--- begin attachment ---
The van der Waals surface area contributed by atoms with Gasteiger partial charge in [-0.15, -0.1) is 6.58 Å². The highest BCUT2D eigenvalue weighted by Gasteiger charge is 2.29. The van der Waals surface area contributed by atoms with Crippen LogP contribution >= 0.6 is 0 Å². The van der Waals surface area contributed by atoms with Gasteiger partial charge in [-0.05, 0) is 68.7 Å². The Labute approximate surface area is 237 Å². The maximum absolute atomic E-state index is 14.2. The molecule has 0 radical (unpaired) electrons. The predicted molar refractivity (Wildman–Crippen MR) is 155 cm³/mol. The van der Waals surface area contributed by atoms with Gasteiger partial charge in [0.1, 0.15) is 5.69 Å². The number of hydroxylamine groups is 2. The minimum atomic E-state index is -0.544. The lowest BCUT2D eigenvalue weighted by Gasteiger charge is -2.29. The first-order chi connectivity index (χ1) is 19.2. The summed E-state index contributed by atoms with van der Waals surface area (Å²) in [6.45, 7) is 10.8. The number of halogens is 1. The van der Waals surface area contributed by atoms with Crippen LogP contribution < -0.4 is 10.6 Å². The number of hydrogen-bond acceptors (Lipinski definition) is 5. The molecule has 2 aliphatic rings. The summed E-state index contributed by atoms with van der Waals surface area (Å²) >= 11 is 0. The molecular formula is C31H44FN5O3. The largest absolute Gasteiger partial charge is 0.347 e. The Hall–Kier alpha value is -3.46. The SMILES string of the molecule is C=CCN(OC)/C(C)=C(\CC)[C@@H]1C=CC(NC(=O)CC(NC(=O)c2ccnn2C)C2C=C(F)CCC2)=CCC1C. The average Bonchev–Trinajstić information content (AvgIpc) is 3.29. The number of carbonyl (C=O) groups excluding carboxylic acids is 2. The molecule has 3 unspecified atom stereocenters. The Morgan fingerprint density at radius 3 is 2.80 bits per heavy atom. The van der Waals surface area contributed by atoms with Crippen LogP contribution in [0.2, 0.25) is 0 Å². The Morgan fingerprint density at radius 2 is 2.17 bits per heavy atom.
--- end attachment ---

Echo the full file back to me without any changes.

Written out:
The van der Waals surface area contributed by atoms with Gasteiger partial charge in [-0.15, -0.1) is 6.58 Å². The highest BCUT2D eigenvalue weighted by Gasteiger charge is 2.29. The van der Waals surface area contributed by atoms with Crippen LogP contribution >= 0.6 is 0 Å². The van der Waals surface area contributed by atoms with Gasteiger partial charge in [-0.05, 0) is 68.7 Å². The Labute approximate surface area is 237 Å². The maximum absolute atomic E-state index is 14.2. The molecule has 0 radical (unpaired) electrons. The predicted molar refractivity (Wildman–Crippen MR) is 155 cm³/mol. The van der Waals surface area contributed by atoms with Gasteiger partial charge in [0.1, 0.15) is 5.69 Å². The number of hydroxylamine groups is 2. The minimum atomic E-state index is -0.544. The lowest BCUT2D eigenvalue weighted by Gasteiger charge is -2.29. The first-order chi connectivity index (χ1) is 19.2. The summed E-state index contributed by atoms with van der Waals surface area (Å²) in [6.45, 7) is 10.8. The number of halogens is 1. The van der Waals surface area contributed by atoms with Crippen LogP contribution < -0.4 is 10.6 Å². The number of hydrogen-bond acceptors (Lipinski definition) is 5. The molecule has 2 aliphatic rings. The summed E-state index contributed by atoms with van der Waals surface area (Å²) >= 11 is 0. The molecular formula is C31H44FN5O3. The largest absolute Gasteiger partial charge is 0.347 e. The Hall–Kier alpha value is -3.46. The SMILES string of the molecule is C=CCN(OC)/C(C)=C(\CC)[C@@H]1C=CC(NC(=O)CC(NC(=O)c2ccnn2C)C2C=C(F)CCC2)=CCC1C. The average Bonchev–Trinajstić information content (AvgIpc) is 3.29. The number of carbonyl (C=O) groups excluding carboxylic acids is 2. The molecule has 3 unspecified atom stereocenters. The Morgan fingerprint density at radius 3 is 2.80 bits per heavy atom. The van der Waals surface area contributed by atoms with Crippen LogP contribution in [0.2, 0.25) is 0 Å². The Morgan fingerprint density at radius 2 is 2.17 bits per heavy atom.